Last week was remarkable. Indian Country had the opportunity to visit with eleven candidates for president in a forum in Sioux City, Iowa.
Yet the conversation should not end there and so Indian Country Today has invited presidential campaigns to Arizona for an in-depth interview. Indian Country Today's newsroom is at the Walter Cronkite School for Journalism and Mass Communication at Arizona State University in Phoenix.
There are many reasons why a conversation with presidential candidates is still important. American Indians and Alaska Natives are only about two percent of the total population (yet a recent survey by the American Society of News Editors found that Native Americans are only 0.37 percent of all U.S. journalists. So even Congress does a better job reflecting Native Americans at .66 percent.)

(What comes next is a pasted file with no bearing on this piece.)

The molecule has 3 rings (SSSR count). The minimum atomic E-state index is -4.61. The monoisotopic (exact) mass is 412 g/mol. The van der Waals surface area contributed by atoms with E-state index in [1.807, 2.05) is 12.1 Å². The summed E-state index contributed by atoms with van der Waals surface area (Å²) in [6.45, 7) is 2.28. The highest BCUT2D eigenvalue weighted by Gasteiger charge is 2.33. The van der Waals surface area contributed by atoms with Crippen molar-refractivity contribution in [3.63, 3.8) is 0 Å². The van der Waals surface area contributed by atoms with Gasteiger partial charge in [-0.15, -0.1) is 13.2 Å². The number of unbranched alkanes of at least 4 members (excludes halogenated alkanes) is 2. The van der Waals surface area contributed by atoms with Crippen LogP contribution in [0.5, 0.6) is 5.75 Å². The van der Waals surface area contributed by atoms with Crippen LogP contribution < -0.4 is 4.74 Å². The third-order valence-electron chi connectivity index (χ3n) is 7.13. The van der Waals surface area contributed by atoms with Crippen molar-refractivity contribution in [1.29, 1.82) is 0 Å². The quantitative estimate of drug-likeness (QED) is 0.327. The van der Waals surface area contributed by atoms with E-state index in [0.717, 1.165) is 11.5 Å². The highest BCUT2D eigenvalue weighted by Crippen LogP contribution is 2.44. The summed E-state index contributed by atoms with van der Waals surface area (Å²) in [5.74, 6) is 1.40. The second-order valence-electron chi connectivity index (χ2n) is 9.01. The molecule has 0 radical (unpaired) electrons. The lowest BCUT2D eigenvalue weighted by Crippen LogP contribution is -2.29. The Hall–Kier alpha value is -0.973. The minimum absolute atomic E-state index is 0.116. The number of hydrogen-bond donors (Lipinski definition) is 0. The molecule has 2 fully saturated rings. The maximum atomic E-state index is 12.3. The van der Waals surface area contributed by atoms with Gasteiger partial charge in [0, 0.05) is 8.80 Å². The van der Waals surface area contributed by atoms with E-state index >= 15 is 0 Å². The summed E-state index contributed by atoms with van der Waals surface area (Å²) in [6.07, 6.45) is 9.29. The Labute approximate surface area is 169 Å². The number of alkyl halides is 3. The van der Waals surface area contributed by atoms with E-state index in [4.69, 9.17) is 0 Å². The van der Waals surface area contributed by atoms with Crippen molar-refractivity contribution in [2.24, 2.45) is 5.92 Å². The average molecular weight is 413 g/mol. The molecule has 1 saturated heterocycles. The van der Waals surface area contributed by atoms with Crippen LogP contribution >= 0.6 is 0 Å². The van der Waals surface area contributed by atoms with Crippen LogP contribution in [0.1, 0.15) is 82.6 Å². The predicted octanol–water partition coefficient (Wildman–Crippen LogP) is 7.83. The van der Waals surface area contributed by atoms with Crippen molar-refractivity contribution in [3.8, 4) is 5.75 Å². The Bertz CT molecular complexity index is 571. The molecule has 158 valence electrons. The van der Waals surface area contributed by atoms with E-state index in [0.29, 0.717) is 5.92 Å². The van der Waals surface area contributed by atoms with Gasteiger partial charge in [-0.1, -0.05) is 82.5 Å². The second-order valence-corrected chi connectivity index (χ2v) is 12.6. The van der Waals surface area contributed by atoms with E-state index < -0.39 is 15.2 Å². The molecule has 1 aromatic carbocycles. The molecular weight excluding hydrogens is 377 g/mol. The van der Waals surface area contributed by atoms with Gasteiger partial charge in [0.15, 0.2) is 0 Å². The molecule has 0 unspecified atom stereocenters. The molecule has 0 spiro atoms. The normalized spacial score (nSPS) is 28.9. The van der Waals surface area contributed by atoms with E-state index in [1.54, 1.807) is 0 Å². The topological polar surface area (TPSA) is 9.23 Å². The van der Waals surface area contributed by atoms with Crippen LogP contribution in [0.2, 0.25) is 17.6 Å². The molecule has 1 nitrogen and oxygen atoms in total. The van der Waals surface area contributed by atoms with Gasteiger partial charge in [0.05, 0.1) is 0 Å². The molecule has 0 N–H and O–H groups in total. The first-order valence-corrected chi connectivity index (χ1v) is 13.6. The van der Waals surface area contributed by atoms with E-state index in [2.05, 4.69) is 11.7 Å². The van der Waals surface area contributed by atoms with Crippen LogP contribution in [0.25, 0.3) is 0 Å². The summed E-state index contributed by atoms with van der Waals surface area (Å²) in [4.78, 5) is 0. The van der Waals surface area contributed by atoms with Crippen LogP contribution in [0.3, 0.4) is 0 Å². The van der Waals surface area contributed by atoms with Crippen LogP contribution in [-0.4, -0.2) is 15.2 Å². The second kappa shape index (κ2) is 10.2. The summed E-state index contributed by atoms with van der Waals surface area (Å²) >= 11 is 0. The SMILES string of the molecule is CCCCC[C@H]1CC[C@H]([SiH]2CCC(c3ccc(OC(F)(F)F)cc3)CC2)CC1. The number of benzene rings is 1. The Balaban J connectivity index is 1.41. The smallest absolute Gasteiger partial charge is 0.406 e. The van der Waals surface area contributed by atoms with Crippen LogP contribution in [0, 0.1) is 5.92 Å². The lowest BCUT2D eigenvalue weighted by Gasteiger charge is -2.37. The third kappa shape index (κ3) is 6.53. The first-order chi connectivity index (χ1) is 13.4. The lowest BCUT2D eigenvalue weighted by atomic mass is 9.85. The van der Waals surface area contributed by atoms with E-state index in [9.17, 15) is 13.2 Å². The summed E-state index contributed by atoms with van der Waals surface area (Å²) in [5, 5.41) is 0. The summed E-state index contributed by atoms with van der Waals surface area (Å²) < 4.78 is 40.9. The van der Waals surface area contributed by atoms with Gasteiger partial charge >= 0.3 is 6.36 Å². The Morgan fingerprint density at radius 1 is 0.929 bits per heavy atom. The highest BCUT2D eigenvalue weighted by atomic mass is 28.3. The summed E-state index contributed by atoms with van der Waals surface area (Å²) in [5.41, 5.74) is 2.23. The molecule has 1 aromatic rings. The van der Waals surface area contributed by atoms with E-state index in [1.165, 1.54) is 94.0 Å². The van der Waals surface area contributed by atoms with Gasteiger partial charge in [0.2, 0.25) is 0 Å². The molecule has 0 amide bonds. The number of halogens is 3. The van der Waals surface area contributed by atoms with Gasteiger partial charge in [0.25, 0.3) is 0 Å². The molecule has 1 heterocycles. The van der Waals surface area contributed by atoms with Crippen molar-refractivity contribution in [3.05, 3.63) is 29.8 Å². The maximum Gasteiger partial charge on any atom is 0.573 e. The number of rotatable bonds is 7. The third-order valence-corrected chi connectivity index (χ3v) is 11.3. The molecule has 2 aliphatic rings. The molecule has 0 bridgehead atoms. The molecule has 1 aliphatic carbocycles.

But those small numbers are critical to campaigns in key geographic locations such as Alaska (20 percent of the state's population), Oklahoma (13 percent), New Mexico (11 percent), Montana (7 percent) and Arizona (6 percent). Numbers that are even more significant during a Democratic primary.
And in a close general election even a small margin could be the difference between a win and a loss.
Indian Country Today's offer is open to every presidential campaign. An invitation was sent to President Donald J. Trump, the field of Democratic primary candidates, and to independent candidate, Mark Charles. Charles is the first Navajo to run for president.
The video interview would take place in a Phoenix studio at the Cronkite School and Arizona PBS. The setting would be one on one with Mark Trahant, the editor of Indian Country Today.
The interviews will be posted on our site and as well as Indian Country Today's television and radio partners.